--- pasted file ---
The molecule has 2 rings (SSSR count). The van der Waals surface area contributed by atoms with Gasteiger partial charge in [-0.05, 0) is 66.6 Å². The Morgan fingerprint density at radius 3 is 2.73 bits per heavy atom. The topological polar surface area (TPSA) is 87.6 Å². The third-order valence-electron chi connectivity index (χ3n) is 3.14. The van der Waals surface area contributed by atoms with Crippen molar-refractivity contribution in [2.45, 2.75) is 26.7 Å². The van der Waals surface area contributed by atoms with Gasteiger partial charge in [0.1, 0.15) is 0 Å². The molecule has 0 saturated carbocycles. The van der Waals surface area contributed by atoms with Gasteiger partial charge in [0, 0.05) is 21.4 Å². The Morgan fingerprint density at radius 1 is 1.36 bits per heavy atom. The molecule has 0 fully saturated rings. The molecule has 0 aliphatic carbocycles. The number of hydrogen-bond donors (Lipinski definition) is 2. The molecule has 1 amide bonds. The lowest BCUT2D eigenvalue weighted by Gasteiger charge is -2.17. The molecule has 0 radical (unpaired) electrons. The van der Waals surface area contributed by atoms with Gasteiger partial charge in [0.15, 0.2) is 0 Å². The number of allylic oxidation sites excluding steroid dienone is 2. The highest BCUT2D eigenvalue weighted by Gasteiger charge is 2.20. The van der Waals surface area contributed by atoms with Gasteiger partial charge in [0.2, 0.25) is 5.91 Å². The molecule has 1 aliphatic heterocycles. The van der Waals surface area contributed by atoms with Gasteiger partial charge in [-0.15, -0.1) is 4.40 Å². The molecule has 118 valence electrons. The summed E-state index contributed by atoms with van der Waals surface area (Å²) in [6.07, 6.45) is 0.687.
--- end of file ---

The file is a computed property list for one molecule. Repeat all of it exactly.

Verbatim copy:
The molecule has 2 rings (SSSR count). The van der Waals surface area contributed by atoms with Gasteiger partial charge in [-0.05, 0) is 66.6 Å². The Morgan fingerprint density at radius 3 is 2.73 bits per heavy atom. The topological polar surface area (TPSA) is 87.6 Å². The third-order valence-electron chi connectivity index (χ3n) is 3.14. The van der Waals surface area contributed by atoms with Crippen molar-refractivity contribution in [2.45, 2.75) is 26.7 Å². The van der Waals surface area contributed by atoms with Gasteiger partial charge in [0.1, 0.15) is 0 Å². The molecule has 0 saturated carbocycles. The van der Waals surface area contributed by atoms with Gasteiger partial charge in [0, 0.05) is 21.4 Å². The Morgan fingerprint density at radius 1 is 1.36 bits per heavy atom. The molecule has 0 fully saturated rings. The molecule has 0 aliphatic carbocycles. The number of hydrogen-bond donors (Lipinski definition) is 2. The molecule has 1 amide bonds. The lowest BCUT2D eigenvalue weighted by Gasteiger charge is -2.17. The molecule has 0 radical (unpaired) electrons. The van der Waals surface area contributed by atoms with Gasteiger partial charge in [0.15, 0.2) is 0 Å². The number of allylic oxidation sites excluding steroid dienone is 2. The highest BCUT2D eigenvalue weighted by Gasteiger charge is 2.20. The van der Waals surface area contributed by atoms with Gasteiger partial charge in [0.2, 0.25) is 5.91 Å². The molecule has 1 aliphatic heterocycles. The van der Waals surface area contributed by atoms with Gasteiger partial charge in [-0.15, -0.1) is 4.40 Å². The molecule has 118 valence electrons. The summed E-state index contributed by atoms with van der Waals surface area (Å²) in [6.07, 6.45) is 0.687.